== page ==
NOAA is an agency that enriches life through science. Our reach goes from the surface of the sun to the depths of the ocean floor as we work to keep citizens informed of the changing environment around them. From daily weather forecasts, severe storm warnings, and climate monitoring to fisheries management, coastal restoration and supporting marine commerce, NOAA’s products and services support economic vitality and affect more than one-third of America’s gross domestic product. NOAA’s dedicated scientists use cutting-edge research and high-tech instrumentation to provide citizens, planners, emergency managers and other decision makers with reliable information they need when they need it. The following is a summary of NOAA programs based in, and focused on, your state or territory. The entries are listed by statewide, region, and then by congressional districts and cities or towns.
National Marine Fisheries Service (NMFS) - Gulf of Mexico Bay-Watershed Education and Training Program
The NOAA Bay-Watershed Education and Training (B-WET) Program is an environmental education program that promotes locally relevant, experiential learning in the K-12 environment. The primary delivery of B-WET is through competitive funding that promotes Meaningful Watershed Educational Experiences (MWEEs). The Gulf of Mexico B-WET Program recognizes that knowledge and commitment built from firsthand experience, especially in the context of one's community and culture, is essential for achieving environmental stewardship.
National Marine Fisheries Service (NMFS) - Restoration Center
NMFS Restoration Center works with private and public partners in Florida to restore habitats such as mangrove forests, oyster reefs, and submerged aquatic vegetation beds; remove invasive species; improve storm-water management; establish wetland buffers; and restore historic tidal flow to degraded sites. More than 350 projects have been constructed in the state since 1996, including restoration and/or protection of over 15,000 acres of fisheries habitat through the Community-based Restoration Program. Through the Damage Assessment Remediation and Restoration Program, the Restoration Center also collaborates with other agencies, industry, and citizens to protect and restore coastal and marine resources in Florida threatened or injured by oil spills, releases of hazardous substances, and vessel groundings. The Restoration Center is deeply engaged in the coordination of projects through RESTORE, Natural Resource Damage Assessment, and the Gulf Environmental Benefit Fund as a result of the Deepwater Horizon oil spill.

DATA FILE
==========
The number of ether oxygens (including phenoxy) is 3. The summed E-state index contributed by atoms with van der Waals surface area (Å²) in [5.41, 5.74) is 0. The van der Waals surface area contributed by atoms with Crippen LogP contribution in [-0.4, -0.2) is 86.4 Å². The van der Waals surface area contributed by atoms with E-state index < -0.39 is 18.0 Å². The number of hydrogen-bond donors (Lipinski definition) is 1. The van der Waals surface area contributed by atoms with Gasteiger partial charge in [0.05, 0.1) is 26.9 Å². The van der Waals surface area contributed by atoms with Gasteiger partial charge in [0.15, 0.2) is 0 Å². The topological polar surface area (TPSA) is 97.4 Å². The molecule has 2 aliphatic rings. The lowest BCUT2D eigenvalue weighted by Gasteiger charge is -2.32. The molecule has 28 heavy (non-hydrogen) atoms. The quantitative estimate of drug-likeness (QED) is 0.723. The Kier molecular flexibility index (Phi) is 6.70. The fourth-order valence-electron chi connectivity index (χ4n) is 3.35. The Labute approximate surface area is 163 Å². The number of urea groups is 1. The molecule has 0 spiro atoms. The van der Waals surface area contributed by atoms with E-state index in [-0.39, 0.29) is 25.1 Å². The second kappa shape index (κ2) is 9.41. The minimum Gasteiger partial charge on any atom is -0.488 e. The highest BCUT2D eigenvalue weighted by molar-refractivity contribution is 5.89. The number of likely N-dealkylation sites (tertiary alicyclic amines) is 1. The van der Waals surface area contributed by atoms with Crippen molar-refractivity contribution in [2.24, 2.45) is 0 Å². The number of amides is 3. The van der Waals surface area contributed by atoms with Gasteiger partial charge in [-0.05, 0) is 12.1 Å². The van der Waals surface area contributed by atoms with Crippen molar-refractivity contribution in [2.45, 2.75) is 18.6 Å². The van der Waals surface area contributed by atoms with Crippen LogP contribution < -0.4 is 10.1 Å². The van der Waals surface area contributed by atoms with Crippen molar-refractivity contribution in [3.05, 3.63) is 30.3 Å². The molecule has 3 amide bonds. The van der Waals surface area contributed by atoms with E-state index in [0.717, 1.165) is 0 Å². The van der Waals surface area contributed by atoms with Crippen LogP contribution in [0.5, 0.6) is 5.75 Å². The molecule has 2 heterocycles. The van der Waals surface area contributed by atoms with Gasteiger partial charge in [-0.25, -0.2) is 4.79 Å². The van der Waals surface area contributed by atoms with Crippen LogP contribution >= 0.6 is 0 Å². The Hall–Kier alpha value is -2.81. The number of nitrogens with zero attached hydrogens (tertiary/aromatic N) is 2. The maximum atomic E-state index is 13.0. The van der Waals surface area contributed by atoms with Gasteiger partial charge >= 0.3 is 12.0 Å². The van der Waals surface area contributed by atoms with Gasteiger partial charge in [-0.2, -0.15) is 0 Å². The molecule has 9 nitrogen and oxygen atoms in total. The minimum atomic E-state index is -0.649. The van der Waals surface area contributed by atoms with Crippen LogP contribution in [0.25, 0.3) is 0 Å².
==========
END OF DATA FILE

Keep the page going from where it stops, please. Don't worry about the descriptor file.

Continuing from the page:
National Marine Fisheries Service (NMFS) - Southeast Division
NOAA’s Office of Law Enforcement is the only conservation enforcement program (Federal or State) that is exclusively dedicated to Federal fisheries and marine resource enforcement. Its mission is to protect global marine resources by enforcing domestic laws and international treaties and obligations dedicated to protecting wildlife and their natural habitat. Our special agents and enforcement officers ensure compliance with these laws and take enforcement action if there are violations. Additionally, the Cooperative Enforcement Program allows NOAA the ability to leverage the resources and assistance of 27 coast states and U.S. territorial marine conservation law enforcement agencies in direct support of the Federal enforcement mission. Effective fisheries law enforcement is critical to creating a level playing field for U.S. fishermen and enabling sustainable fisheries to support vibrant coastal communities. Office of Law Enforcement’s Southeast Division is headquartered in St. Petersburg, Fla., with field offices in Port Orange, Miami, Marathon, Niceville and St. Petersburg, as well as in North Carolina, South Carolina, Puerto Rico, Texas and Louisiana.
National Ocean Service (NOS) - Gulf of Mexico Alliance The Gulf of Mexico Alliance is a partnership of the five Gulf States and federal agencies working to enhance the environmental and economic health of the Gulf of Mexico. To promote high-quality constituent service, NOAA’s Office for Coastal Management staff work with the Alliance’s senior management team and various work groups. This participation allows NOAA to effectively integrate its products and services with a broad array of Gulf partners.